CHICAGO, Dec. 30 /PRNewswire/ —, the nation’s largest online job site with more than 23 million unique visitors and over 1.5 million jobs, released the results of its latest survey, conducted by Harris Interactive(R), tracking projected hiring trends for 2009. The survey, titled “2009 Job Forecast,” was conducted from November 12 through December 1, 2008 among 3,259 hiring managers and human resource professionals in private sector companies.

“The job market of 2008 suffered as the U.S. economy weakened and entered into a recession,” said Matt Ferguson, CEO of “Looking ahead, recruitment levels are expected to be lower in the new year, but employers are not out of the mix completely; instead they’re taking ‘a wait and see’ approach to hiring. Fourteen percent of employers, surveyed by, state they plan to increase full-time, permanent employees and 16 percent plan to decrease in 2009. The remainder of employers say they are unsure or don’t plan to make any changes to their headcount in the new year.”


Fourteen percent of employers plan to increase their number of full-time, permanent employees in 2009, compared to 32 percent who anticipated increasing headcount in 2008. Sixteen percent plan to decrease staff levels in 2009 while 56 percent expect no change. Thirteen percent are unsure.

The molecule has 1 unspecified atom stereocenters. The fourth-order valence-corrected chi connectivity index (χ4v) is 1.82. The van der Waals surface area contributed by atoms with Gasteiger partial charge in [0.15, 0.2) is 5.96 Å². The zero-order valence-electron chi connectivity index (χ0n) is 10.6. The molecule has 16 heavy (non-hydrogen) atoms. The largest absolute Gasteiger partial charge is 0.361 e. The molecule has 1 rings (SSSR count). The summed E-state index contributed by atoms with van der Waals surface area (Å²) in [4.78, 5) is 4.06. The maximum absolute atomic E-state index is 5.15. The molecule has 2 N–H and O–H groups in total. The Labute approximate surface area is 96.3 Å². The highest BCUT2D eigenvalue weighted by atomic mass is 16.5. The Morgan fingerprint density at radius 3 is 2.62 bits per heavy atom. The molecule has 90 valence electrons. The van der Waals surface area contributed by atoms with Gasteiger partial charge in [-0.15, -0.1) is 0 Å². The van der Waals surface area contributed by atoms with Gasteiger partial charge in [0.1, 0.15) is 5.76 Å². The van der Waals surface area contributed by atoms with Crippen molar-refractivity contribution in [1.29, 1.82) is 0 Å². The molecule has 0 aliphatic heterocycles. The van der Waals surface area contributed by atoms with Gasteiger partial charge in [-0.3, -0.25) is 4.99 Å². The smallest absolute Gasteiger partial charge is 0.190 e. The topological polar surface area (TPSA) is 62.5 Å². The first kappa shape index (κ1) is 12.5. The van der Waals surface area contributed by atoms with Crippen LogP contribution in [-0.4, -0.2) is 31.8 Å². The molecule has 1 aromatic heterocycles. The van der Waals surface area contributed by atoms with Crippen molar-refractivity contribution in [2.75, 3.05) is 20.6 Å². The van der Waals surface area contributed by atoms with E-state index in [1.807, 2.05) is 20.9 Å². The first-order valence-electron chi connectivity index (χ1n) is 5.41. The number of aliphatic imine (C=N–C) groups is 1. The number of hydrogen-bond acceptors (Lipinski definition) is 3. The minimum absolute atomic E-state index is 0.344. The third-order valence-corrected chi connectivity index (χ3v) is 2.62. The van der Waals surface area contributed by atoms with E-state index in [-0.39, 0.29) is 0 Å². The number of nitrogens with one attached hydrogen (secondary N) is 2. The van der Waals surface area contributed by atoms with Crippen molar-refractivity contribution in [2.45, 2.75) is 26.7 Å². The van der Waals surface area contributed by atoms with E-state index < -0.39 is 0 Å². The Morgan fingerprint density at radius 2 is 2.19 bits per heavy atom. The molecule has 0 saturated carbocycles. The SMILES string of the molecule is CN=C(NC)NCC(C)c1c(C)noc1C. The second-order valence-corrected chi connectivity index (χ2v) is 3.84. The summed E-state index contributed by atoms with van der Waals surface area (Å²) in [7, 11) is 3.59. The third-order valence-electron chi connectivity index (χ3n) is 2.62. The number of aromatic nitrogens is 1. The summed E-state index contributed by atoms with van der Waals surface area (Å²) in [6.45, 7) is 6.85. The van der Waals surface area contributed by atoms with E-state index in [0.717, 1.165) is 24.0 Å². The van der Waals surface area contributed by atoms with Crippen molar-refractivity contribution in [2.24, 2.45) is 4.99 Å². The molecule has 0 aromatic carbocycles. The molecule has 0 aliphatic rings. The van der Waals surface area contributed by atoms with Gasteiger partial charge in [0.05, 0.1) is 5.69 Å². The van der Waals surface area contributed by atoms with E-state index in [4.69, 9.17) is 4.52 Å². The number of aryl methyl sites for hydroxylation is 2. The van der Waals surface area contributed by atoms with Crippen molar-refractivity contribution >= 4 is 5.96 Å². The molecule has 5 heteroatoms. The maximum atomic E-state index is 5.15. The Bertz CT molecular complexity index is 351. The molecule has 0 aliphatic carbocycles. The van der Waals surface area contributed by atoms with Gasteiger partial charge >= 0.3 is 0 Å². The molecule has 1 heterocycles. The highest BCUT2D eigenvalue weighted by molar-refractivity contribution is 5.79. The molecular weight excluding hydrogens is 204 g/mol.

Eight percent of employers plan to increase their number of part-time employees in 2009, down from 21 percent who expected to do so in 2008. Fourteen percent plan to decrease headcount in 2009, 62 percent expect no change and 15 percent are unsure.

Hiring By Region

Staff expansions are expected to be strongest in the South and West in 2009. Eighteen percent of employers in the South and 14 percent of employers in the West plan to add full-time, permanent employees compared to 13 percent in the Midwest and 11 percent in the Northeast. Employers in the Northeast are projecting one of the largest amounts of staff decreases at 19 percent, followed by 17 percent in the Midwest, 16 percent in the West and 14 percent in the South.

Hiring By Industry

Comparing select industries, job creation in Professional and Business Services and Information Technology is expected to carry into the new year. Twenty-eight percent of IT and 23 percent of Professional and Business Services employers plan to add full-time, permanent employees in 2009, followed by 20 percent of employers in Transportation and Utilities, 16 percent in Sales, 14 percent in Healthcare and 13 percent in Financial Services. Retail employers are also planning to expand staffs at 7 percent followed by 5 percent of Hospitality employers.